But on the other hand, I'm not sure if we've gone about it in anything resembling the right way. The International Space Station, currently under construction, is a low-orbit item that probably won't serve as any kind of long-term outpost; we've ignored the Moon entirely ever since we accomplished our real goal of beating the Russians there; so on and so forth. If we are to begin working on a manned mission to Mars, then I think such a mission needs to be performed not with the goal of "going because it is there", but rather, "going because we know we're going to have people living there". In short, I'd like to see NASA and our space industries shift from the going as their primary justifications, toward colonization.

So, if we're still interested in Mars (and we'd better be), for now our focus should be on robotic missions there. Instead of developing new propulsion systems for interplanetary travel, let's work on colonizing the Moon. Let's actually develop the "spaceplane", and start moving beyond the Shuttle -- whose core technology is approaching thirty years of age. I sometimes get the feeling, and this is one of those times, that NASA is trying to follow up the space-age equivalent of the Wright Brothers' flight at Kitty Hawk with the development of the SST.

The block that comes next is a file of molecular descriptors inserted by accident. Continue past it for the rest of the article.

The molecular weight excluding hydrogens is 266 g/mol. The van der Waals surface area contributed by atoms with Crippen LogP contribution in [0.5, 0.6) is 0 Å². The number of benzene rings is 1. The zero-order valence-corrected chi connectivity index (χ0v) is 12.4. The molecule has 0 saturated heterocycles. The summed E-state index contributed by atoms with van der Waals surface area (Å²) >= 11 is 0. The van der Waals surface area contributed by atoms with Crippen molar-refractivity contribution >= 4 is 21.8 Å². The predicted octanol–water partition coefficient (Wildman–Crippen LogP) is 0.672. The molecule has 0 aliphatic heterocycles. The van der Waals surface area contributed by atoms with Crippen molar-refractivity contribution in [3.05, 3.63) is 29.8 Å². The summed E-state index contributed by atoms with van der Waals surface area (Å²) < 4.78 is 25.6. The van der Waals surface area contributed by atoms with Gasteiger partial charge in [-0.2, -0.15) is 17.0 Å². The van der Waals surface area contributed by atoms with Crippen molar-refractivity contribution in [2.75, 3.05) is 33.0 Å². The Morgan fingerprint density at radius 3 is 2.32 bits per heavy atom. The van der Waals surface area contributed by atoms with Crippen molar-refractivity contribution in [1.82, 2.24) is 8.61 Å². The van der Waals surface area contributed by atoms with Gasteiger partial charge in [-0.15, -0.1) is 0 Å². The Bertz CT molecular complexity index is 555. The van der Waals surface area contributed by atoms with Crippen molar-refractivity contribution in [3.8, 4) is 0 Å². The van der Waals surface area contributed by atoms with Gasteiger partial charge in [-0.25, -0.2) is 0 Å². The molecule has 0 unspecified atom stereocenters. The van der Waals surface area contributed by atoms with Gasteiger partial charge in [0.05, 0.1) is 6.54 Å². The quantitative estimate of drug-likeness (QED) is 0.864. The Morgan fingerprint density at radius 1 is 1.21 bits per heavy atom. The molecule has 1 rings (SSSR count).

Thursday, January 16, 2003


"Hansel and Gretel", by Kay Nielsen (1886-1957).

:: Although Kay Nielsen's work was underappreciated during his lifetime, so much so that he died in poverty, he has recently been "discovered" as one of the 20th century's great illustrators. His greatest claim-to-fame was in the conceptual artwork he did for the "Night On Bald Mountain" sequence in Walt Disney's film Fantasia. The image links to a good biographical precis of Nielsen's life and work; this site contains a very large repository of Nielsen's work.